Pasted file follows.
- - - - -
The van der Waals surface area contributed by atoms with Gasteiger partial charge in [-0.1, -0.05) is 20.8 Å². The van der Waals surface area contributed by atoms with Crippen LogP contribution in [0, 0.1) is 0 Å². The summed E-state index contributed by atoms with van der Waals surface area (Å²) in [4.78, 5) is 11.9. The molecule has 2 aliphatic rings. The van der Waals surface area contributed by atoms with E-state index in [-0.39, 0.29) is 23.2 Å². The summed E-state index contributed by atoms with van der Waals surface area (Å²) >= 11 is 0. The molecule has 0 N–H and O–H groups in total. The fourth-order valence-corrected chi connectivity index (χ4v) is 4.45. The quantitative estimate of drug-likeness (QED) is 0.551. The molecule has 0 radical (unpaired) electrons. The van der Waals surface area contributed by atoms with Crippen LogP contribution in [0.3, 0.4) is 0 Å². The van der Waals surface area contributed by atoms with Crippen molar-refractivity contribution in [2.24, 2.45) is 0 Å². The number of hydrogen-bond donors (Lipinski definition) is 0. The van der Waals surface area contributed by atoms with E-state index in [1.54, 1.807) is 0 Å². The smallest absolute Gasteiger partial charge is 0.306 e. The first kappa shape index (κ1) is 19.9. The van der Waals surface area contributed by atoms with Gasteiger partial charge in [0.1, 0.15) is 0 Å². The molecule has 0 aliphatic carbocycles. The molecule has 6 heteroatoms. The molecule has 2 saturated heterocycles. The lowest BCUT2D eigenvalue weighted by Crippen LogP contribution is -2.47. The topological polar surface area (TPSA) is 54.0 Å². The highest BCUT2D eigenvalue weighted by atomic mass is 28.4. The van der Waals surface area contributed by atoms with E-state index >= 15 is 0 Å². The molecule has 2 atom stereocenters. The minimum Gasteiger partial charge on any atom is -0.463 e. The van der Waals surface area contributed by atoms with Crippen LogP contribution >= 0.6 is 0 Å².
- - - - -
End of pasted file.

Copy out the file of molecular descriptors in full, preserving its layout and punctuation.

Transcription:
The van der Waals surface area contributed by atoms with Gasteiger partial charge in [-0.1, -0.05) is 20.8 Å². The van der Waals surface area contributed by atoms with Crippen LogP contribution in [0, 0.1) is 0 Å². The summed E-state index contributed by atoms with van der Waals surface area (Å²) in [4.78, 5) is 11.9. The molecule has 2 aliphatic rings. The van der Waals surface area contributed by atoms with E-state index in [-0.39, 0.29) is 23.2 Å². The summed E-state index contributed by atoms with van der Waals surface area (Å²) >= 11 is 0. The molecule has 0 N–H and O–H groups in total. The fourth-order valence-corrected chi connectivity index (χ4v) is 4.45. The quantitative estimate of drug-likeness (QED) is 0.551. The molecule has 0 radical (unpaired) electrons. The van der Waals surface area contributed by atoms with Crippen LogP contribution in [0.3, 0.4) is 0 Å². The van der Waals surface area contributed by atoms with Crippen molar-refractivity contribution in [2.24, 2.45) is 0 Å². The number of hydrogen-bond donors (Lipinski definition) is 0. The van der Waals surface area contributed by atoms with E-state index in [1.54, 1.807) is 0 Å². The smallest absolute Gasteiger partial charge is 0.306 e. The first kappa shape index (κ1) is 19.9. The van der Waals surface area contributed by atoms with Gasteiger partial charge in [0.1, 0.15) is 0 Å². The molecule has 0 aliphatic carbocycles. The molecule has 6 heteroatoms. The molecule has 2 saturated heterocycles. The lowest BCUT2D eigenvalue weighted by Crippen LogP contribution is -2.47. The topological polar surface area (TPSA) is 54.0 Å². The highest BCUT2D eigenvalue weighted by atomic mass is 28.4. The van der Waals surface area contributed by atoms with E-state index >= 15 is 0 Å². The molecule has 2 atom stereocenters. The minimum Gasteiger partial charge on any atom is -0.463 e. The van der Waals surface area contributed by atoms with Crippen LogP contribution >= 0.6 is 0 Å².